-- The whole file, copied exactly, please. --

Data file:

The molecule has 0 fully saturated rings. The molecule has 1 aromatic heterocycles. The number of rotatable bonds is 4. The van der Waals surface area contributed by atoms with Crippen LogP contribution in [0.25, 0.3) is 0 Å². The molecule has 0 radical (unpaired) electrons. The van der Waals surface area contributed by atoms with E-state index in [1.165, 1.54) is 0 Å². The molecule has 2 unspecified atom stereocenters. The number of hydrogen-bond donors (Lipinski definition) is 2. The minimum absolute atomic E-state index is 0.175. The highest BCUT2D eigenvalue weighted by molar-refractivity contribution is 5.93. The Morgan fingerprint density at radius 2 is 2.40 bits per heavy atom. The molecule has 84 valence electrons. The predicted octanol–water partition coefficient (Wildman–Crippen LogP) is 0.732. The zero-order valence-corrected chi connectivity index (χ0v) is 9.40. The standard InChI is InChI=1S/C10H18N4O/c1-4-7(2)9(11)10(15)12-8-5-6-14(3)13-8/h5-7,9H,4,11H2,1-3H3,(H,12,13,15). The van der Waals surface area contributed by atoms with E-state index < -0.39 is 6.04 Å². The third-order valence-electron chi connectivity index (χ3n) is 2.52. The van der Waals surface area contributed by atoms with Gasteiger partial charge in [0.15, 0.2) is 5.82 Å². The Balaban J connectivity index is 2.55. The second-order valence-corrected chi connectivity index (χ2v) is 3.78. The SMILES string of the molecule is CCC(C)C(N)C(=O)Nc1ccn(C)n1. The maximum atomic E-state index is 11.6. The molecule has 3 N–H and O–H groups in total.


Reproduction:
The molecule has 0 fully saturated rings. The molecule has 1 aromatic heterocycles. The number of rotatable bonds is 4. The van der Waals surface area contributed by atoms with Crippen LogP contribution in [0.25, 0.3) is 0 Å². The molecule has 0 radical (unpaired) electrons. The van der Waals surface area contributed by atoms with E-state index in [1.165, 1.54) is 0 Å². The molecule has 2 unspecified atom stereocenters. The number of hydrogen-bond donors (Lipinski definition) is 2. The minimum absolute atomic E-state index is 0.175. The highest BCUT2D eigenvalue weighted by molar-refractivity contribution is 5.93. The Morgan fingerprint density at radius 2 is 2.40 bits per heavy atom. The molecule has 84 valence electrons. The predicted octanol–water partition coefficient (Wildman–Crippen LogP) is 0.732. The zero-order valence-corrected chi connectivity index (χ0v) is 9.40. The standard InChI is InChI=1S/C10H18N4O/c1-4-7(2)9(11)10(15)12-8-5-6-14(3)13-8/h5-7,9H,4,11H2,1-3H3,(H,12,13,15). The van der Waals surface area contributed by atoms with E-state index < -0.39 is 6.04 Å². The third-order valence-electron chi connectivity index (χ3n) is 2.52. The van der Waals surface area contributed by atoms with Gasteiger partial charge in [0.15, 0.2) is 5.82 Å². The Balaban J connectivity index is 2.55. The second-order valence-corrected chi connectivity index (χ2v) is 3.78. The SMILES string of the molecule is CCC(C)C(N)C(=O)Nc1ccn(C)n1. The maximum atomic E-state index is 11.6. The molecule has 3 N–H and O–H groups in total.